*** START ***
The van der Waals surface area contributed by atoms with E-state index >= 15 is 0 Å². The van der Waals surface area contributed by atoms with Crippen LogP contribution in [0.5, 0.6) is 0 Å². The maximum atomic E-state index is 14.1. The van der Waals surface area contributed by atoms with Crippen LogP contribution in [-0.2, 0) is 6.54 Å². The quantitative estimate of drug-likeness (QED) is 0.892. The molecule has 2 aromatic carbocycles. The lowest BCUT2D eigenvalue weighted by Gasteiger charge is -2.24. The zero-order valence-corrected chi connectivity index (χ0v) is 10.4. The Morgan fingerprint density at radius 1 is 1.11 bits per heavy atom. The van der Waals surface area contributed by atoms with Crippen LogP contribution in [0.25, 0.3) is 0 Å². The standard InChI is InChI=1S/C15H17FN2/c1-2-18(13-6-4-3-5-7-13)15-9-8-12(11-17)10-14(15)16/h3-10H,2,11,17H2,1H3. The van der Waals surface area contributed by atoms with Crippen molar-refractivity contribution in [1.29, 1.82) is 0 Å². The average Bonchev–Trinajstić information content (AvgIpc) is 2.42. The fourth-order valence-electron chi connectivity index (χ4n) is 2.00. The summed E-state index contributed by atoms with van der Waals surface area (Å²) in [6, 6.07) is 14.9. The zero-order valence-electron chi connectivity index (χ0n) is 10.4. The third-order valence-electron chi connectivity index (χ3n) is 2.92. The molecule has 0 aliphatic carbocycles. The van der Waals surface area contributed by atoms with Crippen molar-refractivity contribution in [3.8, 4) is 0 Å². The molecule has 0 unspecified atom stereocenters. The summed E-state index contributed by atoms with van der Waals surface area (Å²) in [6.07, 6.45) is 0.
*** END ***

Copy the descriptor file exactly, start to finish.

The van der Waals surface area contributed by atoms with E-state index >= 15 is 0 Å². The van der Waals surface area contributed by atoms with Crippen LogP contribution in [0.5, 0.6) is 0 Å². The maximum atomic E-state index is 14.1. The van der Waals surface area contributed by atoms with Crippen LogP contribution in [-0.2, 0) is 6.54 Å². The quantitative estimate of drug-likeness (QED) is 0.892. The molecule has 2 aromatic carbocycles. The lowest BCUT2D eigenvalue weighted by Gasteiger charge is -2.24. The zero-order valence-corrected chi connectivity index (χ0v) is 10.4. The Morgan fingerprint density at radius 1 is 1.11 bits per heavy atom. The van der Waals surface area contributed by atoms with Crippen LogP contribution in [0.25, 0.3) is 0 Å². The standard InChI is InChI=1S/C15H17FN2/c1-2-18(13-6-4-3-5-7-13)15-9-8-12(11-17)10-14(15)16/h3-10H,2,11,17H2,1H3. The van der Waals surface area contributed by atoms with Crippen molar-refractivity contribution in [1.29, 1.82) is 0 Å². The average Bonchev–Trinajstić information content (AvgIpc) is 2.42. The fourth-order valence-electron chi connectivity index (χ4n) is 2.00. The summed E-state index contributed by atoms with van der Waals surface area (Å²) in [6, 6.07) is 14.9. The zero-order valence-electron chi connectivity index (χ0n) is 10.4. The third-order valence-electron chi connectivity index (χ3n) is 2.92. The molecule has 0 aliphatic carbocycles. The van der Waals surface area contributed by atoms with Crippen molar-refractivity contribution in [3.8, 4) is 0 Å². The molecule has 0 unspecified atom stereocenters. The summed E-state index contributed by atoms with van der Waals surface area (Å²) in [6.07, 6.45) is 0.